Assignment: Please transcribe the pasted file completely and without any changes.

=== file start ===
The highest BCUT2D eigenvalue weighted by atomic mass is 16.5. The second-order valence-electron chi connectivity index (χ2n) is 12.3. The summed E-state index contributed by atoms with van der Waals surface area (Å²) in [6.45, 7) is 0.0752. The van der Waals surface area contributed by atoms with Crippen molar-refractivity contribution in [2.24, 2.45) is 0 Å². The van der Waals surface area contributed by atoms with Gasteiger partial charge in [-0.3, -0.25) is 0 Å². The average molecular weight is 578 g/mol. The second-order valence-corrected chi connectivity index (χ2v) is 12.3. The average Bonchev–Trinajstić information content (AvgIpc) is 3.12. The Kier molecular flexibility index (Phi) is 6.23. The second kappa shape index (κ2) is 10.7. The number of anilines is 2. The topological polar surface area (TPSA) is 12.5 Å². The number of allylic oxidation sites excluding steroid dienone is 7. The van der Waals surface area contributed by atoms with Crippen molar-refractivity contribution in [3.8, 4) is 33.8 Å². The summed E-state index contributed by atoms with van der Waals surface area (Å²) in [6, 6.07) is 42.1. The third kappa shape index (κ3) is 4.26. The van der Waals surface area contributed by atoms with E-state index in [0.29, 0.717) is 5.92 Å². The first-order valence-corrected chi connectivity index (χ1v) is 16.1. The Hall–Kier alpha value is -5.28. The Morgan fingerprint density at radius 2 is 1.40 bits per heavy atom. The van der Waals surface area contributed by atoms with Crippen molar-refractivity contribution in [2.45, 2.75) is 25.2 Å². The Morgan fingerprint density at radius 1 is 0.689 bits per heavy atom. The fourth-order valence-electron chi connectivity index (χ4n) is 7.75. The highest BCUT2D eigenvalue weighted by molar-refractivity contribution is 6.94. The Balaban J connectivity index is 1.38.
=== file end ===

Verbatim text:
The highest BCUT2D eigenvalue weighted by atomic mass is 16.5. The second-order valence-electron chi connectivity index (χ2n) is 12.3. The summed E-state index contributed by atoms with van der Waals surface area (Å²) in [6.45, 7) is 0.0752. The van der Waals surface area contributed by atoms with Crippen molar-refractivity contribution in [2.24, 2.45) is 0 Å². The van der Waals surface area contributed by atoms with Gasteiger partial charge in [-0.3, -0.25) is 0 Å². The average molecular weight is 578 g/mol. The second-order valence-corrected chi connectivity index (χ2v) is 12.3. The average Bonchev–Trinajstić information content (AvgIpc) is 3.12. The Kier molecular flexibility index (Phi) is 6.23. The second kappa shape index (κ2) is 10.7. The number of anilines is 2. The topological polar surface area (TPSA) is 12.5 Å². The number of allylic oxidation sites excluding steroid dienone is 7. The van der Waals surface area contributed by atoms with Crippen molar-refractivity contribution in [3.8, 4) is 33.8 Å². The summed E-state index contributed by atoms with van der Waals surface area (Å²) in [6, 6.07) is 42.1. The third kappa shape index (κ3) is 4.26. The van der Waals surface area contributed by atoms with E-state index in [0.29, 0.717) is 5.92 Å². The first-order valence-corrected chi connectivity index (χ1v) is 16.1. The Hall–Kier alpha value is -5.28. The Morgan fingerprint density at radius 2 is 1.40 bits per heavy atom. The van der Waals surface area contributed by atoms with Crippen molar-refractivity contribution in [2.45, 2.75) is 25.2 Å². The Morgan fingerprint density at radius 1 is 0.689 bits per heavy atom. The fourth-order valence-electron chi connectivity index (χ4n) is 7.75. The highest BCUT2D eigenvalue weighted by molar-refractivity contribution is 6.94. The Balaban J connectivity index is 1.38.